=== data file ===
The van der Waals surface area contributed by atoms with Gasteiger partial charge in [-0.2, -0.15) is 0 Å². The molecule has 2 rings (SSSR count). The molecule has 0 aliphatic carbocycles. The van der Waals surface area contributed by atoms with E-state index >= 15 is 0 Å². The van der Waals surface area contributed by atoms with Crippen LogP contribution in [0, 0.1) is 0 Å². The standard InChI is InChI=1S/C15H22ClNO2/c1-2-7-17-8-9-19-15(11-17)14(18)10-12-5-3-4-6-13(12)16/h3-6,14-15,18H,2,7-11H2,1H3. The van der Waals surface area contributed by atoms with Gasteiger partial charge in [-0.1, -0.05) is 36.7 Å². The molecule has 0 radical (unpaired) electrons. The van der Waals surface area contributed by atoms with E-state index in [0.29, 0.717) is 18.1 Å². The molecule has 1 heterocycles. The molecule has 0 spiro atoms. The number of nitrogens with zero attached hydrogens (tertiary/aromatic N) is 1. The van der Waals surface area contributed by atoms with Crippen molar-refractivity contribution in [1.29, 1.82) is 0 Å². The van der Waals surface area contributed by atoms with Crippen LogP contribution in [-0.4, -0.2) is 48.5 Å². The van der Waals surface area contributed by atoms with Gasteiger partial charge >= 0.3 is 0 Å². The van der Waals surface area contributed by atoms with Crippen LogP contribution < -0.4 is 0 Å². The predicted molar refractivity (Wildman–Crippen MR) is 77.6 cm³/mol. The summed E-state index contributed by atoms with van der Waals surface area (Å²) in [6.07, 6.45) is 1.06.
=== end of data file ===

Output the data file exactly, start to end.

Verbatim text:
The van der Waals surface area contributed by atoms with Gasteiger partial charge in [-0.2, -0.15) is 0 Å². The molecule has 2 rings (SSSR count). The molecule has 0 aliphatic carbocycles. The van der Waals surface area contributed by atoms with E-state index >= 15 is 0 Å². The van der Waals surface area contributed by atoms with Crippen LogP contribution in [0, 0.1) is 0 Å². The standard InChI is InChI=1S/C15H22ClNO2/c1-2-7-17-8-9-19-15(11-17)14(18)10-12-5-3-4-6-13(12)16/h3-6,14-15,18H,2,7-11H2,1H3. The van der Waals surface area contributed by atoms with Gasteiger partial charge in [-0.1, -0.05) is 36.7 Å². The molecule has 0 radical (unpaired) electrons. The van der Waals surface area contributed by atoms with E-state index in [0.29, 0.717) is 18.1 Å². The molecule has 1 heterocycles. The molecule has 0 spiro atoms. The number of nitrogens with zero attached hydrogens (tertiary/aromatic N) is 1. The van der Waals surface area contributed by atoms with Crippen molar-refractivity contribution in [1.29, 1.82) is 0 Å². The van der Waals surface area contributed by atoms with Crippen LogP contribution in [-0.4, -0.2) is 48.5 Å². The van der Waals surface area contributed by atoms with Gasteiger partial charge >= 0.3 is 0 Å². The van der Waals surface area contributed by atoms with Crippen LogP contribution < -0.4 is 0 Å². The predicted molar refractivity (Wildman–Crippen MR) is 77.6 cm³/mol. The summed E-state index contributed by atoms with van der Waals surface area (Å²) in [6.07, 6.45) is 1.06.